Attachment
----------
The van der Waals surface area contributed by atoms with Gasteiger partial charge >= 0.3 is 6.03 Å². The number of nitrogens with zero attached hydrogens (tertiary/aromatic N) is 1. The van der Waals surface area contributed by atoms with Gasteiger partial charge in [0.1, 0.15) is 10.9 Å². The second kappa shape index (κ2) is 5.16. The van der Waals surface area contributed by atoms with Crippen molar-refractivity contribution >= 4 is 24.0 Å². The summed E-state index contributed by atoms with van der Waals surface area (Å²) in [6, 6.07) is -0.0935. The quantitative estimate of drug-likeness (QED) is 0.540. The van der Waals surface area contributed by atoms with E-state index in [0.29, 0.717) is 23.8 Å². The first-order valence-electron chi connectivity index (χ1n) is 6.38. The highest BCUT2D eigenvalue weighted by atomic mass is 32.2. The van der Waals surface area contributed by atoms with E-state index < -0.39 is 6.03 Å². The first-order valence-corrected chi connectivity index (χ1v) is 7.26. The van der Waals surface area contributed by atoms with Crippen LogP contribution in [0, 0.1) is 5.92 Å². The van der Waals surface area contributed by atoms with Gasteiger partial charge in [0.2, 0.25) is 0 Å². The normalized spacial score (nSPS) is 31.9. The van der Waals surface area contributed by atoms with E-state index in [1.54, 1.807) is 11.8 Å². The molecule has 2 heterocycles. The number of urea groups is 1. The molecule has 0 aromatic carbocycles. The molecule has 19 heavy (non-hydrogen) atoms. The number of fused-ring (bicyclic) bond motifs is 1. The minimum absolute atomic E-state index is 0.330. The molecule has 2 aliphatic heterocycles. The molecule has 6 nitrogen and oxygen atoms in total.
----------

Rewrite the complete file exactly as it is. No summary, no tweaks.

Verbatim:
The van der Waals surface area contributed by atoms with Gasteiger partial charge >= 0.3 is 6.03 Å². The number of nitrogens with zero attached hydrogens (tertiary/aromatic N) is 1. The van der Waals surface area contributed by atoms with Gasteiger partial charge in [0.1, 0.15) is 10.9 Å². The second kappa shape index (κ2) is 5.16. The van der Waals surface area contributed by atoms with Crippen molar-refractivity contribution >= 4 is 24.0 Å². The summed E-state index contributed by atoms with van der Waals surface area (Å²) in [6, 6.07) is -0.0935. The quantitative estimate of drug-likeness (QED) is 0.540. The van der Waals surface area contributed by atoms with E-state index in [0.29, 0.717) is 23.8 Å². The first-order valence-electron chi connectivity index (χ1n) is 6.38. The highest BCUT2D eigenvalue weighted by atomic mass is 32.2. The van der Waals surface area contributed by atoms with E-state index < -0.39 is 6.03 Å². The first-order valence-corrected chi connectivity index (χ1v) is 7.26. The van der Waals surface area contributed by atoms with Crippen LogP contribution in [0, 0.1) is 5.92 Å². The van der Waals surface area contributed by atoms with Gasteiger partial charge in [0.2, 0.25) is 0 Å². The normalized spacial score (nSPS) is 31.9. The van der Waals surface area contributed by atoms with E-state index in [1.54, 1.807) is 11.8 Å². The molecule has 2 heterocycles. The number of urea groups is 1. The molecule has 0 aromatic carbocycles. The molecule has 19 heavy (non-hydrogen) atoms. The number of fused-ring (bicyclic) bond motifs is 1. The minimum absolute atomic E-state index is 0.330. The molecule has 2 aliphatic heterocycles. The molecule has 6 nitrogen and oxygen atoms in total.